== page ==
Marnie here, trying to fill Carly's always-fashionable shoes. This week, I want to take a look at Alison Green's Smarty. The name was inspired by the candy (either the chalky American version or the superior coated chocolate variety many other countries know). Those clever cables intertwine in the sweetest way and bring to mind colorful candy pieces. But the name, Smarty, suits the piece in other ways. Worked, as the sample was, in a soft neutral shade, with two of your favorite accent colors, this could really be a wardrobe staple. That's what I call, smart. I love that the two shades used in this piece, are fairly close in color and saturation, but this would be pretty striking in two colors with more contrast, too.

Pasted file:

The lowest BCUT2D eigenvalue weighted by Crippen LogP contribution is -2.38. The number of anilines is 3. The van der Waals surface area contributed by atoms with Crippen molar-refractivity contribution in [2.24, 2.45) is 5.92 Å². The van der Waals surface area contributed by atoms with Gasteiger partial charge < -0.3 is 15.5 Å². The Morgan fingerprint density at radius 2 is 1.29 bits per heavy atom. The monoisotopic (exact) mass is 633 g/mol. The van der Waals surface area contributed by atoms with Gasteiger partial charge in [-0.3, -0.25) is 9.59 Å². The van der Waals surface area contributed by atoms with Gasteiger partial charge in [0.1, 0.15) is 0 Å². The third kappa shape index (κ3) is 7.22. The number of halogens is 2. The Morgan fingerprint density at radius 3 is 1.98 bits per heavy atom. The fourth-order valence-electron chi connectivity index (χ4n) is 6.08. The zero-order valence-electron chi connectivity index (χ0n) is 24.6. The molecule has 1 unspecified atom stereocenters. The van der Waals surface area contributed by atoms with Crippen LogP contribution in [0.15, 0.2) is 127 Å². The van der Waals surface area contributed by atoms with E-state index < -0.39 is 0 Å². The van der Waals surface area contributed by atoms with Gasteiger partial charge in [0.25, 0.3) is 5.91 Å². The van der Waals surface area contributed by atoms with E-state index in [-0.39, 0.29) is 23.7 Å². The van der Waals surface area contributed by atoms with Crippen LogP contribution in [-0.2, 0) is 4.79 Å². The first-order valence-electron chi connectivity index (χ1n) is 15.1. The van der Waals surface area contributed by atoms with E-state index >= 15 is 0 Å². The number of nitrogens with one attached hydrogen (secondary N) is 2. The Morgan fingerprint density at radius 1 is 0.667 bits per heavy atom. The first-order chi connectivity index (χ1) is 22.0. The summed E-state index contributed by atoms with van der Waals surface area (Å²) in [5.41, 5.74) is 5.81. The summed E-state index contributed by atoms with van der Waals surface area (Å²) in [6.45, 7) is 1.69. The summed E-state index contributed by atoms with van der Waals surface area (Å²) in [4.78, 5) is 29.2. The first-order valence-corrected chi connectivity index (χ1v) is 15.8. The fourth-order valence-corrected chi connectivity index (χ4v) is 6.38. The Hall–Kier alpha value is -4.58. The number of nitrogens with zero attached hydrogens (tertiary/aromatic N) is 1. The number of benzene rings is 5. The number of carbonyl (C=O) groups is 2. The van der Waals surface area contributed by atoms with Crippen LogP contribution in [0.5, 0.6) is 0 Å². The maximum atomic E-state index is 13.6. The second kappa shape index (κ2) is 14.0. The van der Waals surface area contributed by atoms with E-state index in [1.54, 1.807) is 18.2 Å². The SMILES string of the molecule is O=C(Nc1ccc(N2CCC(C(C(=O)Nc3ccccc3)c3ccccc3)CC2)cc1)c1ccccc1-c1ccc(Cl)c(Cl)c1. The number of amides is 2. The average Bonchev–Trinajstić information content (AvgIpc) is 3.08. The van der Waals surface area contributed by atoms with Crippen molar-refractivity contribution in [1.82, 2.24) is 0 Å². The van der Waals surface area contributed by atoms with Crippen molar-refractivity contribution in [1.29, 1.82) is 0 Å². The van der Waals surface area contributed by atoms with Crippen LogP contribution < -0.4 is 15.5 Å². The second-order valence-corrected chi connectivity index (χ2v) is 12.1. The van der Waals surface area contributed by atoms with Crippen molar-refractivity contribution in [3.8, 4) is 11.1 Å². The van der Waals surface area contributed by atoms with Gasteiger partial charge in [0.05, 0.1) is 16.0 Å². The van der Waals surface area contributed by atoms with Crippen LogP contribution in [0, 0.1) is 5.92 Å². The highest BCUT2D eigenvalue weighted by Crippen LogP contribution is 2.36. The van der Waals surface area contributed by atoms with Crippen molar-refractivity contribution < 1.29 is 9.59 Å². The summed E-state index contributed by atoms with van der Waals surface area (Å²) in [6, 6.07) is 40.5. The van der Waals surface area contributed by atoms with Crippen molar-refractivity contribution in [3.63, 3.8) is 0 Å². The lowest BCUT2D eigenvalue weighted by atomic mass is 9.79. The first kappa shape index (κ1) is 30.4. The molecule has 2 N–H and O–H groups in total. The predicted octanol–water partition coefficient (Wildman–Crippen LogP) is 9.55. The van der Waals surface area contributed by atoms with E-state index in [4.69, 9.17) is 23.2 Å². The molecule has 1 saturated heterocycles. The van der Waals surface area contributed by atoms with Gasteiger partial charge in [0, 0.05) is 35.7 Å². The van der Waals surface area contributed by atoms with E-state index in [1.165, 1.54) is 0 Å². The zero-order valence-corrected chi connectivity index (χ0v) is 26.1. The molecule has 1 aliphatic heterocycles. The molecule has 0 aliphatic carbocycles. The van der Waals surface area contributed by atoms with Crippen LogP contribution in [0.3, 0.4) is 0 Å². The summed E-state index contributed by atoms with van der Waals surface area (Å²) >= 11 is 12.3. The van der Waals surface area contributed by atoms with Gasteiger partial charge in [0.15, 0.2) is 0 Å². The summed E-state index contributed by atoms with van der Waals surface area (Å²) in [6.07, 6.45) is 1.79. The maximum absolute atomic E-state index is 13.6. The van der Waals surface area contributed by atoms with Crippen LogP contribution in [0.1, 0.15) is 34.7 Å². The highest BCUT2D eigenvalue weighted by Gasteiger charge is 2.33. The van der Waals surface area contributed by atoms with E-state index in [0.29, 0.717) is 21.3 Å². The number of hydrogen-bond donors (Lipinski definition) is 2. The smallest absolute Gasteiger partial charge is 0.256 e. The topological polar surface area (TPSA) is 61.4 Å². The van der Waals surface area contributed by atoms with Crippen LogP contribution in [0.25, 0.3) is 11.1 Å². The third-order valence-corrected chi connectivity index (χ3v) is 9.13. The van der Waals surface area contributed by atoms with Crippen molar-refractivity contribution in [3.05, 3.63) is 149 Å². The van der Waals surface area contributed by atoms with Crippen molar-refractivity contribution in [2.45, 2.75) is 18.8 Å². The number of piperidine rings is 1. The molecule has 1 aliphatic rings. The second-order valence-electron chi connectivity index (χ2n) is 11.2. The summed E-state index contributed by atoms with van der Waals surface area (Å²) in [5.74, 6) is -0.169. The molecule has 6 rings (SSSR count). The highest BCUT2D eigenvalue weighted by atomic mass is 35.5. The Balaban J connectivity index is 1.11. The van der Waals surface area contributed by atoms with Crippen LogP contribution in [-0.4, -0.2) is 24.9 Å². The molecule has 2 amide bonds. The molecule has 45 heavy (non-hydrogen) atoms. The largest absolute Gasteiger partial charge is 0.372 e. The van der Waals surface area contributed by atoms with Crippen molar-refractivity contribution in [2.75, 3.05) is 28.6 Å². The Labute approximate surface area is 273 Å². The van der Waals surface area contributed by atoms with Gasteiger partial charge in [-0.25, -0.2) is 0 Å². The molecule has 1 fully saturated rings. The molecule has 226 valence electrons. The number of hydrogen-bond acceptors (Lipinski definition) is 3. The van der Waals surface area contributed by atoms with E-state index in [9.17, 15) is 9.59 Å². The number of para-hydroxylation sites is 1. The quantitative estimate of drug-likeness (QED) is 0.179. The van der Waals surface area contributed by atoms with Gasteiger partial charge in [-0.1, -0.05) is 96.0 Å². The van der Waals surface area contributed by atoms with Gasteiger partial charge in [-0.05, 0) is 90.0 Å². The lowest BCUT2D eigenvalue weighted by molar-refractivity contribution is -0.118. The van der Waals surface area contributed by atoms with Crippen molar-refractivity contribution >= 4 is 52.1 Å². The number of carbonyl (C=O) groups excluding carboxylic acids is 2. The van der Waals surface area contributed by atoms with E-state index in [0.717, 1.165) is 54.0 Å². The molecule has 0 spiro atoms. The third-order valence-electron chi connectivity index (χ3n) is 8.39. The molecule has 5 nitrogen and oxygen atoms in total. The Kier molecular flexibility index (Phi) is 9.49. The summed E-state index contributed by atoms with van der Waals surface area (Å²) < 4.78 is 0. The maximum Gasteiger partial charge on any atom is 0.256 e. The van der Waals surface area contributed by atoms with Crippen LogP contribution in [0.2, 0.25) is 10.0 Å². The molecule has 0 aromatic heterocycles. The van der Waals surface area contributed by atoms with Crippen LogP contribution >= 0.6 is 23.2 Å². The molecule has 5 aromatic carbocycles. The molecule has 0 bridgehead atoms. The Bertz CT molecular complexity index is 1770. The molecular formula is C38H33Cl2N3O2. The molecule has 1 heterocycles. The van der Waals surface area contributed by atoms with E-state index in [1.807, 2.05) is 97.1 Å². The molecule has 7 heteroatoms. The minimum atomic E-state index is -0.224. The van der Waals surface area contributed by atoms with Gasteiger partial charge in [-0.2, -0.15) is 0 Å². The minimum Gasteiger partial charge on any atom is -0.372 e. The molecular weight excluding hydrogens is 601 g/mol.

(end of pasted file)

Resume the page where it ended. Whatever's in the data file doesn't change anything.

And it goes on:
Front view of Smartyback view of Smarty

 

And did you see that sleeve detail? Sometimes a little goes a long way. Alison has an eye for just enough to be bold without being busy.

 

smarty sleeve detail

 

I really think this sweater has versatility. Worn with a pencil skirt and a button-up top, this is perfect office wear, and back when I spent a lot more time in an office, this could be in regular rotation. I've always been fond of a lot of black or gray and a pop of color, and boy, does this sweater deliver on that. In the middle and on the right, I wanted to play up the use of analogous colors. With the red and orange in the sweater, we can add one more color to the right or left of the color wheel (yellow and purple respectively) and get a whole new look. Either of these outfits would be suitable for day events and casual get-togethers with friends.

 

Styling Smartie